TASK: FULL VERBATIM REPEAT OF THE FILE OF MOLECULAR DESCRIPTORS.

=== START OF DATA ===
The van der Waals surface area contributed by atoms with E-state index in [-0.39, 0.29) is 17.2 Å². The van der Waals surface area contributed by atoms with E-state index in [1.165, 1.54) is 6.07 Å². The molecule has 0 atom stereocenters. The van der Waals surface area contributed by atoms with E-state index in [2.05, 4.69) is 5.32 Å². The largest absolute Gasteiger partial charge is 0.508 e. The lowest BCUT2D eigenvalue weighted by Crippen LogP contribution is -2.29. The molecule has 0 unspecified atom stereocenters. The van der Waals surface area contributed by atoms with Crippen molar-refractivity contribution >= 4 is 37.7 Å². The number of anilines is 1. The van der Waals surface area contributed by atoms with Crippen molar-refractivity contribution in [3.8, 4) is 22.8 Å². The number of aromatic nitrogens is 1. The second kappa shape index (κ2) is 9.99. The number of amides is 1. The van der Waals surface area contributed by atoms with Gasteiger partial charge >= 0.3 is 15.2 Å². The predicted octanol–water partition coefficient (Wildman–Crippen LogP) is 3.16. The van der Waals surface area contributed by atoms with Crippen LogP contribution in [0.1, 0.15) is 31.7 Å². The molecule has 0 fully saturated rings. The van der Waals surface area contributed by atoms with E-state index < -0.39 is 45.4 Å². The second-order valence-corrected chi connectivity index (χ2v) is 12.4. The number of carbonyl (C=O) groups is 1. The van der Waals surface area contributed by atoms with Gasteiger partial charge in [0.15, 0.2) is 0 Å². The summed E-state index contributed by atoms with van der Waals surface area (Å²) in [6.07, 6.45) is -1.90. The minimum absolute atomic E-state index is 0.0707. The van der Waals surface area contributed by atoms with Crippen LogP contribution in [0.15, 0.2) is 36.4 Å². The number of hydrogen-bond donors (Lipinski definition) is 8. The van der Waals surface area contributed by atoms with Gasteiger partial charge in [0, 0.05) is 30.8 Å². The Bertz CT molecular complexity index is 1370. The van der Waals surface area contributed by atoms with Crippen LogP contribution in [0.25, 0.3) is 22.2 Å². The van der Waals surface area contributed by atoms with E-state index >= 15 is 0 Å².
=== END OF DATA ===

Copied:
The van der Waals surface area contributed by atoms with E-state index in [-0.39, 0.29) is 17.2 Å². The van der Waals surface area contributed by atoms with E-state index in [1.165, 1.54) is 6.07 Å². The molecule has 0 atom stereocenters. The van der Waals surface area contributed by atoms with E-state index in [2.05, 4.69) is 5.32 Å². The largest absolute Gasteiger partial charge is 0.508 e. The lowest BCUT2D eigenvalue weighted by Crippen LogP contribution is -2.29. The molecule has 0 unspecified atom stereocenters. The van der Waals surface area contributed by atoms with Crippen molar-refractivity contribution >= 4 is 37.7 Å². The number of anilines is 1. The van der Waals surface area contributed by atoms with Crippen molar-refractivity contribution in [3.8, 4) is 22.8 Å². The number of aromatic nitrogens is 1. The second kappa shape index (κ2) is 9.99. The number of amides is 1. The van der Waals surface area contributed by atoms with Gasteiger partial charge >= 0.3 is 15.2 Å². The predicted octanol–water partition coefficient (Wildman–Crippen LogP) is 3.16. The van der Waals surface area contributed by atoms with Crippen LogP contribution in [0.1, 0.15) is 31.7 Å². The molecule has 0 fully saturated rings. The van der Waals surface area contributed by atoms with E-state index < -0.39 is 45.4 Å². The second-order valence-corrected chi connectivity index (χ2v) is 12.4. The number of carbonyl (C=O) groups is 1. The van der Waals surface area contributed by atoms with Gasteiger partial charge in [0.15, 0.2) is 0 Å². The summed E-state index contributed by atoms with van der Waals surface area (Å²) in [6.07, 6.45) is -1.90. The minimum absolute atomic E-state index is 0.0707. The van der Waals surface area contributed by atoms with Crippen LogP contribution in [0.15, 0.2) is 36.4 Å². The number of hydrogen-bond donors (Lipinski definition) is 8. The van der Waals surface area contributed by atoms with Gasteiger partial charge in [0, 0.05) is 30.8 Å². The Bertz CT molecular complexity index is 1370. The van der Waals surface area contributed by atoms with Crippen LogP contribution in [0.25, 0.3) is 22.2 Å². The van der Waals surface area contributed by atoms with E-state index >= 15 is 0 Å².